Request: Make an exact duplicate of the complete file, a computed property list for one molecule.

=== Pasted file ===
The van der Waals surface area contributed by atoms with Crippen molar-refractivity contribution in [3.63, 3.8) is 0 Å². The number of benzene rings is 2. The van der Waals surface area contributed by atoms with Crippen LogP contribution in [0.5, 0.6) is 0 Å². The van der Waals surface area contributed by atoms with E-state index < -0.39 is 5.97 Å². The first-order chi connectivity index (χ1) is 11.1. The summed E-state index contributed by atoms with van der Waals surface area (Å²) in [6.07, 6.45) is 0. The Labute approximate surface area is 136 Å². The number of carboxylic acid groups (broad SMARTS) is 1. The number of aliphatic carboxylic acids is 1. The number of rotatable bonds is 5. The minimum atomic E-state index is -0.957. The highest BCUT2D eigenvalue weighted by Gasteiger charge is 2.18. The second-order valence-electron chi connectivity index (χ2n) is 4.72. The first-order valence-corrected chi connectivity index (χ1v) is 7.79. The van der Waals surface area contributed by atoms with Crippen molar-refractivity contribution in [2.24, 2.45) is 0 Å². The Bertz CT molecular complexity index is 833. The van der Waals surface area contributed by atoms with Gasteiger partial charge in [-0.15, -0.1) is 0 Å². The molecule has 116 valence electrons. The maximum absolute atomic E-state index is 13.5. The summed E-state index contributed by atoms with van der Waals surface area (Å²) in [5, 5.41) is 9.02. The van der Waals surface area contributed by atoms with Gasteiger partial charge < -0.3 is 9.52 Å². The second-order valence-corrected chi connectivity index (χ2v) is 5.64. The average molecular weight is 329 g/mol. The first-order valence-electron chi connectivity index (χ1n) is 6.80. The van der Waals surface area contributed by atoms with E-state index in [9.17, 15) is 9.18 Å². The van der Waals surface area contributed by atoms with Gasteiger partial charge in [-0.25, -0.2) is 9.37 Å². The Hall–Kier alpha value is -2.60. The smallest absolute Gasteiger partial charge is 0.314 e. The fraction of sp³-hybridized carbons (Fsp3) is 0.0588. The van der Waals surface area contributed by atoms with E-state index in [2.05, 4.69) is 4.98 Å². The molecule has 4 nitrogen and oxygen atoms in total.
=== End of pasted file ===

The van der Waals surface area contributed by atoms with Crippen molar-refractivity contribution in [3.63, 3.8) is 0 Å². The number of benzene rings is 2. The van der Waals surface area contributed by atoms with Crippen LogP contribution in [0.5, 0.6) is 0 Å². The van der Waals surface area contributed by atoms with E-state index < -0.39 is 5.97 Å². The first-order chi connectivity index (χ1) is 11.1. The summed E-state index contributed by atoms with van der Waals surface area (Å²) in [6.07, 6.45) is 0. The Labute approximate surface area is 136 Å². The number of carboxylic acid groups (broad SMARTS) is 1. The number of aliphatic carboxylic acids is 1. The number of rotatable bonds is 5. The minimum atomic E-state index is -0.957. The highest BCUT2D eigenvalue weighted by Gasteiger charge is 2.18. The second-order valence-electron chi connectivity index (χ2n) is 4.72. The first-order valence-corrected chi connectivity index (χ1v) is 7.79. The van der Waals surface area contributed by atoms with Crippen molar-refractivity contribution in [2.24, 2.45) is 0 Å². The Bertz CT molecular complexity index is 833. The van der Waals surface area contributed by atoms with Gasteiger partial charge in [-0.15, -0.1) is 0 Å². The molecule has 116 valence electrons. The maximum absolute atomic E-state index is 13.5. The summed E-state index contributed by atoms with van der Waals surface area (Å²) in [5, 5.41) is 9.02. The van der Waals surface area contributed by atoms with Gasteiger partial charge < -0.3 is 9.52 Å². The second-order valence-corrected chi connectivity index (χ2v) is 5.64. The average molecular weight is 329 g/mol. The first-order valence-electron chi connectivity index (χ1n) is 6.80. The van der Waals surface area contributed by atoms with E-state index in [9.17, 15) is 9.18 Å². The van der Waals surface area contributed by atoms with Gasteiger partial charge in [-0.25, -0.2) is 9.37 Å². The Hall–Kier alpha value is -2.60. The smallest absolute Gasteiger partial charge is 0.314 e. The fraction of sp³-hybridized carbons (Fsp3) is 0.0588. The van der Waals surface area contributed by atoms with E-state index in [2.05, 4.69) is 4.98 Å². The molecule has 4 nitrogen and oxygen atoms in total.